I am sitting at an outdoor terrace in Paris on January 5 at about 7 pm. This brasserie is by the Marais, the old Jewish quarter in Paris, a neighbourhood that used to thrive with commerce and traditional life: kosher butchers, bakeries and Judaica shops. There were schools, places of worship, mikvahs and bookstores. Today, the neighbourhood has been taken over by famous fashion designers and stores like American Apparel, as well as bars and gay dance clubs for men.
What do we do, in the Diaspora, when our landmarks begin to disappear? What happens when we lose our touchstones, those spaces we have built from our memories to remind us of what we have lost?
In the past two years, the kosher grocery store in the Marais has closed, as well as the bakery where I liked
to buy poppy seed strudel and drink lemon tea. The falafel shops are still here, but I don’t see any children.
Apparently, it’s been years already since Jewish families lived here in significant numbers. They have long since moved to the suburbs, to Israel, or integrated into non-Jewish neighbourhoods. But Paris’ oldest synagogue was built here. This is the historic heart of Jewish Paris and instead I am having a drink on a heated terrace.
My mind flits to my upcoming trip to Guinea. I am in Paris on an extended layover and I am heading out soon. In Guinea, I will study dance every day as well as drumming. The conditions in which I will live will seem challenging at times.
Why do I want to go there? I know it’s impossible, but I feel I need to go to the source, to go deep. I need to return to the source, not simply by learning about West African culture and what life was like before contact with the West, but I want to experience it in my body. I want to begin from a place largely of unknowing and see what I can learn from a sensory, kinetic and emotive perspective.
Going to Guinea is about connecting to my African ancestors, more distant than the Jewish connection that pulls me to the Marais. But both forces compel me nevertheless, and I feel obligated to listen to that call to Guinea, just as I felt compelled a few years ago to travel to the Netherlands, Czech Republic, Poland, Hungary, Austria looking, as I went, for the traces of my Jewish European family.
It may be a simplistic analysis, but it seems to me that, when the landmarks and neighbourhoods in the Diaspora are lost, we also lose our triggers for memory and nostalgia, which function together for diasporans. They make us morose as well as joyful, and they help to nourish connections over time to the homelands and communities we can never recover.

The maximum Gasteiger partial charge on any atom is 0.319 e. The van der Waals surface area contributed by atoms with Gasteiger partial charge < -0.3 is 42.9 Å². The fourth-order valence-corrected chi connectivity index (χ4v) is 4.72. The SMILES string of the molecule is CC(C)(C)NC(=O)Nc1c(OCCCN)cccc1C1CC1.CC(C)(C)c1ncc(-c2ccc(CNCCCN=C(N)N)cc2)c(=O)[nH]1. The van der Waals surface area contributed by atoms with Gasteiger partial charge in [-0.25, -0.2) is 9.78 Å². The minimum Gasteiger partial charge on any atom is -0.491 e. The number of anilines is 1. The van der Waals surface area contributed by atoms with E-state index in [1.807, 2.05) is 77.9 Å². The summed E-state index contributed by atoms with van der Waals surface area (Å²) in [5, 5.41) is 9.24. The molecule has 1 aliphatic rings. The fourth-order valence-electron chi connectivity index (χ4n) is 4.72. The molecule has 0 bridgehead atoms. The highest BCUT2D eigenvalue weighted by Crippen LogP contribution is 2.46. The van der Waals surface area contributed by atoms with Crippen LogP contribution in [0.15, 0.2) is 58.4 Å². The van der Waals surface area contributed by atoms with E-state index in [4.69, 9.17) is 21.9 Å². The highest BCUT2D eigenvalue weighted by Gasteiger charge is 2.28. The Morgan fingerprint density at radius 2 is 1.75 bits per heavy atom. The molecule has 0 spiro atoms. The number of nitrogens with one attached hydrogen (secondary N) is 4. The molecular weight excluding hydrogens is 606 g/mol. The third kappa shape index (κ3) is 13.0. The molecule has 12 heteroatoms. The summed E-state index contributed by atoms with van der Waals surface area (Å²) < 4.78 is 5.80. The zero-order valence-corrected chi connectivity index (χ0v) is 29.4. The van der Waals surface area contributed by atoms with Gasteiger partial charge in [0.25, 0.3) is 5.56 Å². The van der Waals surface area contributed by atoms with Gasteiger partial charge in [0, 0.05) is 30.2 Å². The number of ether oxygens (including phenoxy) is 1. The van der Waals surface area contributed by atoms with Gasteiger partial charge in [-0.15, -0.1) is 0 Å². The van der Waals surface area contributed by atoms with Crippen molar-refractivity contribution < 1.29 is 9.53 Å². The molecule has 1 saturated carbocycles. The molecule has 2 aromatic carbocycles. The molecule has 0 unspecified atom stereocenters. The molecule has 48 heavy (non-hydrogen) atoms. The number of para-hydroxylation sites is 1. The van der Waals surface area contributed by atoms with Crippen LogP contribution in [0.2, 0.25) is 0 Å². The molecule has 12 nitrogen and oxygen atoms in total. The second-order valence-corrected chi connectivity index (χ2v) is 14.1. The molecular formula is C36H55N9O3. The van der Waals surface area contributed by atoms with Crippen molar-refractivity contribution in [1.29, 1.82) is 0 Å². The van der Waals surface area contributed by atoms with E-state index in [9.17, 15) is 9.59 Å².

When I go to Guinea, I will be in the presence of an indigenous and ancient culture that continues to thrive. I will want to find myself there. I will want to find something familiar there. But, likely, I won’t, and I need to brace myself for that rejection.
And, yet, when I visit New York, the Caribbean, the American South, and even Toronto and Paris, when I am in communities populated by diasporan Africans, I am recognized there and I recognize myself in the shared experience of celebration and separation. Not only the desire to connect to the source, but also the sense of loss.
That dual experience is what we hear in jazz music and blues, and also in hip-hop, zouk and calypso. It is what we see in the creased faces of women selling Malian cloth at the entrance to the subway. It is what we read in the writings of African Canadian and African American writers who long for Africa in their prose and poetry while also fighting to be accepted where they live. This is the experience of loss and resilience at once.
Diasporan communities thrive when they provide touchstones for memory and shared experiences. Without covering over rupture, the art and communities made by diasporans make life possible in the aftermath of trauma and in the new world. When the neighbourhoods holding the traditional bakeries, gathering places and bookstores are colonized by new forces, will we still be able to remember all that we have lost? Or will we be even more at sea?